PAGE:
After a series of tragic accidents involving sailors in organized sailing events and training programs in 2011 and 2012, Practical Sailor initiated research into safety equipment in use during the time of these accidents. Our current ongoing tests deal specifically with personal flotation devices (PFDs), safety harnesses, and combination inflatable PFDs and safety harnesses. Ultimately, we hope to come up with recommendations similar to those we made for infant PFDs in June 2007 , when we published a prototype of what our ideal infant PFD would look like.
I am in the middle of a complete refit of a 1978 CSY 44. A while back, I purchased four bronze portholes from New Found Metals (www.newfoundmetals.com). Recently, I had ordered three more custom portholes from NFM. Because of a miscommunication, they arrived at the boat in stainless rather than bronze. I called Terry at NFM, who said she would check with the owner and get back to me.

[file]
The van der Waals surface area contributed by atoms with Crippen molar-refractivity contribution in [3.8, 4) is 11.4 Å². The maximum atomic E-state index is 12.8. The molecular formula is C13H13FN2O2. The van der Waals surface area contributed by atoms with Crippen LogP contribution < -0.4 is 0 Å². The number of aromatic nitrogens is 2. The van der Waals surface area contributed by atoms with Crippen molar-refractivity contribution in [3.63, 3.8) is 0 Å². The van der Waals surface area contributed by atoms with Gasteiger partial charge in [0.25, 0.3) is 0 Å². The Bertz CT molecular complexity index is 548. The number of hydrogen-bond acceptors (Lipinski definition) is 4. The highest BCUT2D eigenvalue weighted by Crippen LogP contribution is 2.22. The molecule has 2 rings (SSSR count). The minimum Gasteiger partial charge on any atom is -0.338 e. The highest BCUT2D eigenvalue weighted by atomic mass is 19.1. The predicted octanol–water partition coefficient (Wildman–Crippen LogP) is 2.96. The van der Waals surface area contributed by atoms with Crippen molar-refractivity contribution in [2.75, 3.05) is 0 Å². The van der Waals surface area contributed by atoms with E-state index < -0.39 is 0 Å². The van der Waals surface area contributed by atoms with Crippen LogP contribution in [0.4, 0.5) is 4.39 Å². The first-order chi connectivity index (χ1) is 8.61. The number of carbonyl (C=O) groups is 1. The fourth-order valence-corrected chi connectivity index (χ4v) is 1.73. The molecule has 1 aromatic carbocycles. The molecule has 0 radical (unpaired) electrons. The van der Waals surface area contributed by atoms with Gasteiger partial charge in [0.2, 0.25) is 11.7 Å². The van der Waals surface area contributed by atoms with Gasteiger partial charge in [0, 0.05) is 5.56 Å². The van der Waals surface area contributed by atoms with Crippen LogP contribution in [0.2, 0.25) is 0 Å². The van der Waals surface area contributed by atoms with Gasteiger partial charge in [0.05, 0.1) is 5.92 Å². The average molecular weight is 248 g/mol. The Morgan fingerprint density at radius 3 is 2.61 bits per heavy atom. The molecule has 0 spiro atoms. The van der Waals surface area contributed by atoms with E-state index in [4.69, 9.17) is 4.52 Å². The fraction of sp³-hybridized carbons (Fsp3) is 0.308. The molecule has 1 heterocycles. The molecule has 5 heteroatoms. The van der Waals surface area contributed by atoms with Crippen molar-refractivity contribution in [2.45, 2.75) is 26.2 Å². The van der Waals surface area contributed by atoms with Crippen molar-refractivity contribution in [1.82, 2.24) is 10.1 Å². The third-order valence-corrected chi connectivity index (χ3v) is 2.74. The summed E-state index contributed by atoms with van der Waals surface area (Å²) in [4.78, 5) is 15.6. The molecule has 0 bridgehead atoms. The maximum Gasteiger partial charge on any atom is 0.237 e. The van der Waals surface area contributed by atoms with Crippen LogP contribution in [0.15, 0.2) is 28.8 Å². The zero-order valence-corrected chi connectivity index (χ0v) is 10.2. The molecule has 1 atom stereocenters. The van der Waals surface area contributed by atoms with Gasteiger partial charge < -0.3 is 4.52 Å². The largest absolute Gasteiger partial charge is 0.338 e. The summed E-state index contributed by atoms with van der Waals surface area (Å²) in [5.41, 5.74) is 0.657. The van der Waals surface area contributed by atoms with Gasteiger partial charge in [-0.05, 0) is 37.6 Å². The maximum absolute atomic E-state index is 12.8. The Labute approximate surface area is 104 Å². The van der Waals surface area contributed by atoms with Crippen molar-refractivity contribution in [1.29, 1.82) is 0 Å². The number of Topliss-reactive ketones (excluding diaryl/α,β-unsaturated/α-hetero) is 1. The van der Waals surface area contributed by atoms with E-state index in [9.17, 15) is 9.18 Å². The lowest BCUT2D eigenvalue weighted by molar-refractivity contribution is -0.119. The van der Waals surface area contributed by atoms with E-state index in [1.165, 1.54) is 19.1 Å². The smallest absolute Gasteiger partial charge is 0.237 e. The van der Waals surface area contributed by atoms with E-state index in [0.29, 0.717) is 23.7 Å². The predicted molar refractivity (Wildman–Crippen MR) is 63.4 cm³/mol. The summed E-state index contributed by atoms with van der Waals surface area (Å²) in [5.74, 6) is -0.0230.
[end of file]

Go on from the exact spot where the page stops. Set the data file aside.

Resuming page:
Subscribers Only In this article, our semi-annual report on antifouling paints for sailboats, testers rate two sets of paint panels—one that has been in the water 26 months, and the other for 15 months. We also take a peek at our newest panel, which has been in the water for only four months. Testers found a few surprises—especially among eco-friendly bottom paints—and tapped the top antifoulings for specific needs, like the best racing paint and the best aluminum-safe paint.
Subscribers Only There are numerous portable marine electronics that can keep you connected while you get away from it all. But which device offers the most features—tracking, two-way communication, location sharing, etc.—at the best price? And which one can be counted on in an emergency? We began our look at these personal electronics with the January 2013 review of BriarTek’s Cerberus Cerberlink and the SPOT Connect. This month, we evaluate the DeLorme inReach, another pocket-sized, satellite communication option for the cruising sailor, as well as the Iridium Extreme 9575 sat phone, which is capable of providing worldwide voice communication.